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The relationship between muscle soreness and blood circulation

January 11, 2019

The relationship between muscle soreness and blood circulation

Sore muscles can put a damper on anyone. From athletes second-guessing performing their routine workout to the average employee considering a day off work, muscle pain is a universal ailment that not only impairs mobility, but hurts motivation as well. There are many potential causes for muscle soreness, ranging from over-exercising to dehydration, but there is one factor that is often overlooked as a primary culprit. Poor blood circulation is recognized by the National Institutes of Health as a common cause of sore muscles, especially within the lower body. Inadequate blood flow is a serious condition, and if you’re frequently experiencing muscle soreness, you should consider getting checked out to see if your blood circulation is an issue.

How poor blood flow hurts

It’s important to understand that poor blood circulation can mean more than just the occasional muscle discomfort. According to Poorciculation.org, there are a variety of potential symptomsproduced by inefficient blood flow, ranging from experiences of numbness to fainting and dry spells to potential memory loss. Muscle soreness is one of the main ways your body can notify you that your blood circulation isn’t where it needs to be. If you’re someone who frequently lifts weights or runs long distances, it’s common to withstand a few sore muscles here and there, but extended episodes of pain may require a professional medical opinion.

Causes of bad blood circulation

More often than not, poor blood flow is the result of unhealthy habits. Everything from frequent trips to the fast food drive thru to being a regular smoker can add up to negatively impacting your blood circulation, especially if you’re also overweight. Studies have indicated that lack of exercise is also one of the more common factors that leads to unhealthy blood flow, which is why exercising has an essential role in maintaining circulation.

Research recommends massage therapy

While there are many reported benefits that massage therapy can provide people with a variety of ailments, increasing blood flow is one of the most commonly recognized advantages. Researchers from the University of Minnesota cite massage therapy as an excellent method for improving blood and lymph circulation. This is because positive manipulation of muscle tissue helps trigger increased delivery of oxygen and nutrients into the bloodstream. This in turn not only speeds up blood circulation, but also means that muscles are now getting adequate oxygen and nutrients as well, eliminating pain. Of course, receiving a massage is one of the easiest ways to ease tension in sore muscles, which is why many health professionals regard massage therapy as a potential form of alternative treatment for both of these conditions.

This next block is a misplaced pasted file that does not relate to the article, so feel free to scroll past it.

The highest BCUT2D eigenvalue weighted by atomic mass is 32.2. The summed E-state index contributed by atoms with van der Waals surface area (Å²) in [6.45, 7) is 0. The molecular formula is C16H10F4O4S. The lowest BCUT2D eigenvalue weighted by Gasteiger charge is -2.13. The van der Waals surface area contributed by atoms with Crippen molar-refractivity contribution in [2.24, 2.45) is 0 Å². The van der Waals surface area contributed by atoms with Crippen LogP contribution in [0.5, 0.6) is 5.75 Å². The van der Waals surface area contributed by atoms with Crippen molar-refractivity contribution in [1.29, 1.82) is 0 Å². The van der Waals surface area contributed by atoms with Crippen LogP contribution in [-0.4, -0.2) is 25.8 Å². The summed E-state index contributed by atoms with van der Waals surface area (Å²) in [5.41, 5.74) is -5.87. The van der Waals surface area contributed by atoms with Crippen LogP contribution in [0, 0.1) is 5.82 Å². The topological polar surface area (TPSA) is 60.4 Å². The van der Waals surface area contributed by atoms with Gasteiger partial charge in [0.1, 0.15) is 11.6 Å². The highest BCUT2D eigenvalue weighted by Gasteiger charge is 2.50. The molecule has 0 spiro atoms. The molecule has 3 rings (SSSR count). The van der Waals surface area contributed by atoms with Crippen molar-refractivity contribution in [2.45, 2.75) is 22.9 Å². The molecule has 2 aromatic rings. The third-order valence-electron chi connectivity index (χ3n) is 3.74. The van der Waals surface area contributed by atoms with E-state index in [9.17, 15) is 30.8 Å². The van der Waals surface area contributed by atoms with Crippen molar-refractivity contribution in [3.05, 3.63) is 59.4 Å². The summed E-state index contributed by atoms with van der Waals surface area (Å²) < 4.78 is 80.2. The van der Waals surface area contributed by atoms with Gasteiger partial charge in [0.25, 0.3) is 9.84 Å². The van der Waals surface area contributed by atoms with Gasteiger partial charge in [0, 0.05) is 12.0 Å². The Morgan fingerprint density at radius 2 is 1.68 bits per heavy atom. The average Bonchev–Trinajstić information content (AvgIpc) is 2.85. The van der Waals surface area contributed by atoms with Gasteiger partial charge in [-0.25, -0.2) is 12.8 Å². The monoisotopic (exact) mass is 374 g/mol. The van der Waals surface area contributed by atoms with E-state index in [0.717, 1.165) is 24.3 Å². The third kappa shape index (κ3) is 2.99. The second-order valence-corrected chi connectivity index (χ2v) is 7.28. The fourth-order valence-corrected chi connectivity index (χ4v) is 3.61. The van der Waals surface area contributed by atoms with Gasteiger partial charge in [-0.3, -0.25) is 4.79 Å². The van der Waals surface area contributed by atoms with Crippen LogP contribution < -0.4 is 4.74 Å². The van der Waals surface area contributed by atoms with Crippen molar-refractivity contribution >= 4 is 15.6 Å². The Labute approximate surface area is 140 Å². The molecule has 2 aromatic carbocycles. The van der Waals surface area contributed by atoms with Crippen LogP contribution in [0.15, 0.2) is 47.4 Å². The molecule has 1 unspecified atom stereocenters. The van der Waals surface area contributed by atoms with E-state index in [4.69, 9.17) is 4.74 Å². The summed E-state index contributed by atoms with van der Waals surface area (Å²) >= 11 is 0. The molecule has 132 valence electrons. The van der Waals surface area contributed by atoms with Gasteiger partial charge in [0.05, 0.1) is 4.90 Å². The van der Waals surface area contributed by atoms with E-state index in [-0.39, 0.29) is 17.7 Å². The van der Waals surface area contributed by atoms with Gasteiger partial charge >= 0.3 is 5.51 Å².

A recent study conducted by researchers from the University of Illinois at Chicago explored the relationship between massage therapy and blood circulation. The study featured a number of healthy subjects who were submitted to extensive periods of exercise, until they began reporting soreness in their leg muscles. After finishing the workout, half of the participants would then be provided with traditional Swedish massages on their legs, while the others would not.

After the end of the workout, all subjects were required to report their muscle pain from a scale of 1 to 10, 1 being no pain and 10 being unbearable discomfort. The group that received massages reported no muscle soreness 90 minutes after receiving their massage therapy. The other group reported lasting pain that stayed with them up to 24 hours after their workout.

The main reason for lasting pain after a hard workout is because those who experience any variation of exercise-induced muscle injury will also endure an overall reduction to their blood flow. When sore tissues are manipulated through massage therapy, the stimulation in oxygen and nutrients to the source of discomfort is what boosts blood circulation, hence pain relief.

Dr. Nina Cherie Franklin, a researcher at UIC and lead author of the study, believes that her team’s research helps shed more light upon the overall health benefits that massage therapy can provide for athletes and non-exercisers alike.

“Our study validates the value of massage in exercise and injury, which has been previously recognized but based on minimal data,” Franklin said in a statement. “It also suggests the value of massage outside of the context of exercise. We believe that massage is really changing physiology in a positive way. This is not just blood flow speeds–this is actually a vascular response.”

Self-massaging

Of course, it’s important to note that it doesn’t take enrolling in weekly massage classes to experience any blood circulation benefits. Keeping a personal massager at home for whenever you begin to feel the effects of muscle soreness may be what can keep you away from the ice pack and off the couch. A quick 10 minute self massaging session could help enhance your blood circulation, leaving you refreshed and energized the next day.





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